The excluded. The "tattare" question in swedish politics 1880-1950.

Project: Dissertation

Layman's description

During the first half of the twentieth century, people known as “tattare” were considered to be a threat to society. How did Swedish municipalities and public authorities treat tattare? Was the policy on the “tattare question” a result of a welfare state ideology during the 1930s or did it emerge from the efforts of the small rural municipalities to keep poor people outside their borders?

The debate on the “tattare question” was intense during the first half of the twentieth century. In daily newspapers and films, Swedish “tattare”, were depicted as thieving, dishonest and prowling vagrants who constituted a threat to the rural population. Both the state and individual municipalities launched a comprehensive investigation into this ethnic group, which proved to be very difficult to define.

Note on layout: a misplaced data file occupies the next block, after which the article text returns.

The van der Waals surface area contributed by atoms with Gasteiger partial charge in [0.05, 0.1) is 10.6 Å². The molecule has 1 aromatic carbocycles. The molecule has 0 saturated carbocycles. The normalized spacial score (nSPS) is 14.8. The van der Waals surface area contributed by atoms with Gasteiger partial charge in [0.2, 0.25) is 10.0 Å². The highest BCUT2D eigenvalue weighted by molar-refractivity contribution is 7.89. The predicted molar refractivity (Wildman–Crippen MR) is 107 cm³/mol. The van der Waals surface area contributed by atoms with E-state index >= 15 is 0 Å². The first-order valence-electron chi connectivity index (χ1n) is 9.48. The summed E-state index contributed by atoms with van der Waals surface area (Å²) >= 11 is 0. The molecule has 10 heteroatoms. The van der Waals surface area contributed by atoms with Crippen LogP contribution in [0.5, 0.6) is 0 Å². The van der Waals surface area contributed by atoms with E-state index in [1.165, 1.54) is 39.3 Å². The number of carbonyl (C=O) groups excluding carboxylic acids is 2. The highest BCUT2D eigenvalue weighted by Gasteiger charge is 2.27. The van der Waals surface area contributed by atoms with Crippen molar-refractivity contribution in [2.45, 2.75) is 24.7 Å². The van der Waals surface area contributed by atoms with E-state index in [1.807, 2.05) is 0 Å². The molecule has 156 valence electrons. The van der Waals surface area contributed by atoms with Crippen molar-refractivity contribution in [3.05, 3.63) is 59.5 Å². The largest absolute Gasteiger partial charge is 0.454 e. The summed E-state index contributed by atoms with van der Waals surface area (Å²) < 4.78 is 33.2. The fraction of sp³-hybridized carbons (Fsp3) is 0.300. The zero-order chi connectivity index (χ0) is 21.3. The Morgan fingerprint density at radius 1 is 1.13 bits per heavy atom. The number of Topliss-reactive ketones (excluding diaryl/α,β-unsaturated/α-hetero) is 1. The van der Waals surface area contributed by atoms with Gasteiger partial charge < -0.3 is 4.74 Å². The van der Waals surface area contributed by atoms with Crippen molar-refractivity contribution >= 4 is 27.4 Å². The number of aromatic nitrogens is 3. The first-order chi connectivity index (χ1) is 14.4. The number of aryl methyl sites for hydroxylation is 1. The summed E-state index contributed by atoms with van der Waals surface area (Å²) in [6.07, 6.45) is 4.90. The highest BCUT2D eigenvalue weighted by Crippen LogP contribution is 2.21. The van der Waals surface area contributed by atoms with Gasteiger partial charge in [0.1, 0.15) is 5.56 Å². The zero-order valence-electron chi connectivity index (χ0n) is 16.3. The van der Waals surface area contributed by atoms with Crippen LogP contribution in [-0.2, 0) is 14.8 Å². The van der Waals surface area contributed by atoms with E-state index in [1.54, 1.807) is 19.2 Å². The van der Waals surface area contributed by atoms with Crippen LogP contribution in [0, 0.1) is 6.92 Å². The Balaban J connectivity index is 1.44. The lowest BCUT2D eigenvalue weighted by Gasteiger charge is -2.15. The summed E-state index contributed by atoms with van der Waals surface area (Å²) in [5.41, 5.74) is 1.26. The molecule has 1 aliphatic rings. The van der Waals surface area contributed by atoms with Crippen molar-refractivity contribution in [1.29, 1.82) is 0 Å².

This project does not attempt to make any pronouncements on the identities or cultural peculiarities of “tattare” or the group of modern travellers often associated with the historic term. Instead, its aim is to investigate the attitudes of the surrounding society towards the group known as “tattare” and the measures taken against them.

Why was the state interested in the “tattare question” during the first half of the twentieth century? What role did eugenics play in society’s attempt to produce knowledge about “tattare”? What were the attitudes towards “tattare” in all the small Swedish municipalities where the vast majority of everyday encounters between “tattare” and the local population took place? Why did the public debate about the “tattare nuisance” disappear in the years after 1950? What was the attitude of Swedish politics to the measures taken against similar groups in Norway and the British Isles for example? And what can the “tattare issue” tell us about racism, xenophobia and exclusion in modern Sweden?
Effective start/end date2009/09/012013/12/31